Pelvic Pain Getting on Your (Literal) Nerves?
This Doc Can Relate, and She’s Dedicated Her Practice to Healing Others

Pelvic Pain Getting on Your (Literal) Nerves? This Doc Can Relate, and She’s Dedicated Her Practice to Healing Others

 

As many endometriosis sufferers know, complaints to doctors about chronic pelvic pain often fall on deaf ears. But mention that to Dr. Allyson Shrikhande, and she springs into action.

Treating endo-based pelvic pain, “is really a passion of mine,” Dr. Shrikhande tells The Blossom. “I’ve been doing this now for five years, and I guess I’ve had two inspirations. One would be, during my first pregnancy, I had some issues with my sacroiliac joint (or SI joint, a common source of pain for pregnant women, often felt in the rear pelvis), and [second] with my pelvic floor, postpartum. I really had trouble finding a doctor.”

Inside her NYC-based practice, Pelvic Rehabilitation Medicine, Shrikhande says she routinely sees and treats endometriosis patients looking for relief. “Patients who have endometriosis, it’s a pro-inflammatory state, so when there’s inflammation, the nerves start to fire, and you get this hypersensitivity of the nervous system, and we help calm that down.” Medications aimed at the nervous systems do the trick, she says, as does pelvic floor physical therapy and cognitive behavioral therapy. But one of her most effective prescriptions is something a patient can do on her own: daily meditation. “It definitely, definitely helps. They’ve done studies looking at functional MRI’s in the brains of patients who are ‘pre’ and ‘post’ a series of meditation and the areas that show pain stop lighting up.” For such a multi-tiered approach, Shrikhande says the payoff is great. “The worst [endo] case I’ve seen would be a 20-year-old with a history of Stage IV Endometriosis who had a total hysterectomy. The key is definitely [a] team approach for sure. You need an excellent surgeon to do a proper excision surgery, a pelvic floor physical therapist, and the protocol that I described. And once we’re done, we transition over to a yoga program that we have.” So how’s that patient doing today? “She’s doing great! She’s basically maintaining now. She’s back to work, functioning, having intercourse, and she does come in for maintenance physical therapy—every two to three months.”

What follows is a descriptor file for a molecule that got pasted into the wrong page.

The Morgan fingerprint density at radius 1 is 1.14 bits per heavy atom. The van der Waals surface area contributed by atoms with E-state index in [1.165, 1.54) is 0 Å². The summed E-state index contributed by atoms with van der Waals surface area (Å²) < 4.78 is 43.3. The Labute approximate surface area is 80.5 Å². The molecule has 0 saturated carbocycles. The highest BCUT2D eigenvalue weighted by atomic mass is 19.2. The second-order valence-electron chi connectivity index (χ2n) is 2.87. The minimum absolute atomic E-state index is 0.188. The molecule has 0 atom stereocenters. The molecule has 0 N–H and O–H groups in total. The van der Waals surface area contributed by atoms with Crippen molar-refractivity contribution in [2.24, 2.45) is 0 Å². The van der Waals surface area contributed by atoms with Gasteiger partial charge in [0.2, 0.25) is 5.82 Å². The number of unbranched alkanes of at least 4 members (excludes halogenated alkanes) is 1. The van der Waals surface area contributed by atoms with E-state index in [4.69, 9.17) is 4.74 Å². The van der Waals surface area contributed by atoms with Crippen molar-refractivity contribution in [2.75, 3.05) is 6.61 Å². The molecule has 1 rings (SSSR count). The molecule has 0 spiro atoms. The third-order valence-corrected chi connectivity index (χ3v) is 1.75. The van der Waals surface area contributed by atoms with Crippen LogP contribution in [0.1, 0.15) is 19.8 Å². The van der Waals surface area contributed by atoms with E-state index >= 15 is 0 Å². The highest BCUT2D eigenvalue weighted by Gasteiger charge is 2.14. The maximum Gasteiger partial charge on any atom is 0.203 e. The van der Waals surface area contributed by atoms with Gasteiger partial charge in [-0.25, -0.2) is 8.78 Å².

Need to find a pelvic pain specialist near you? Shrikande, who is also a chair of the International Pelvic Pain Society, suggests logging on to their website, pelvicpain.org for more. "We'll be working on a directory of doctors there," she says.

Editor's note: Dr. Allyson Shrikhande spoke at EndoFound's Patient Day in NYC on March 18th. You can view her presentation here